Number of NHS doctors taking early retirement has tripled since 2008
The number of doctors taking early retirement from the NHS has more than tripled over the past 13 years, official figures show.
Figures provided to The BMJ by the NHS Business Services Authority under a freedom of information request show that the number of GPs and hospital doctors in England and Wales who took voluntary early retirement or retired because of ill health rose from 401 in 2007-08 to 1358 in 2020-21.
Overall, the total number of doctors retiring rose by 21% over this period, from 2431 in 2007-08 to 2952 in 2020-21.
The figures also show that, as the number of doctors retiring early has risen, the number retiring on the basis of age has fallen—from 2030 in 2007-08 to 1594 in 2020-21. The average age at which doctors are retiring has also fallen over this period, from 61 years old in 2007-08 to 59 years old in 2020-21.
The British Medical Association (BMA) says that changes to tax regulation is one of main reasons prompting doctors to retire.
Vishal Sharma, chair of the BMA pensions committee, said that the current pension taxation system was "punitive" and left "senior doctors with little option but to consider early retirement."
Sharma said the situation had been made worse by the government's decision to freeze the lifetime allowance for pensions taxation for next five years, which will increase the amount of tax that many doctors have to pay on their pensions.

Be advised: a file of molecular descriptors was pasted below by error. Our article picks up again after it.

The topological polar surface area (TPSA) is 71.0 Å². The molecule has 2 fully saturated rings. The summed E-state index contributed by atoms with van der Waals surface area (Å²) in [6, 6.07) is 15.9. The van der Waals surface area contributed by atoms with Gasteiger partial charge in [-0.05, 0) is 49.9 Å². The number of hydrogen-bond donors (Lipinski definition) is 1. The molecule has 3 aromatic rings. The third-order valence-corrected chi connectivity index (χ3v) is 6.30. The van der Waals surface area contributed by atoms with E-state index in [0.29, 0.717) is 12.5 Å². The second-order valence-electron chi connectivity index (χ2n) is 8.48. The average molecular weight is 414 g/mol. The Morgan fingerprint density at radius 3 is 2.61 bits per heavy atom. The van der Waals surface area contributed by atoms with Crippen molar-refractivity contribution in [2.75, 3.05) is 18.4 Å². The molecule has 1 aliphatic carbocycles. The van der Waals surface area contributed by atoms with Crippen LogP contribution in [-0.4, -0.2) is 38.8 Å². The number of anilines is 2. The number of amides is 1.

"A BMA survey demonstrated that 72% of doctors would consider retiring even earlier as a result of these changes," he added. "The combination of an exhausted workforce coupled with the freezing of the lifetime allowance being imposed at the same time will potentially result in a mass exodus of highly experienced doctors, at a time when patients need them the most."
He said that a "simple but effective" change that the government could make would be to implement a tax unregistered pension scheme in the NHS.
"The Government has already implemented such a scheme for the judiciary to address similar recruitment and retention issues," he explained. "A comparable solution within the NHS will allow our most experienced doctors to remain working in the NHS and consequently avert this workforce crisis."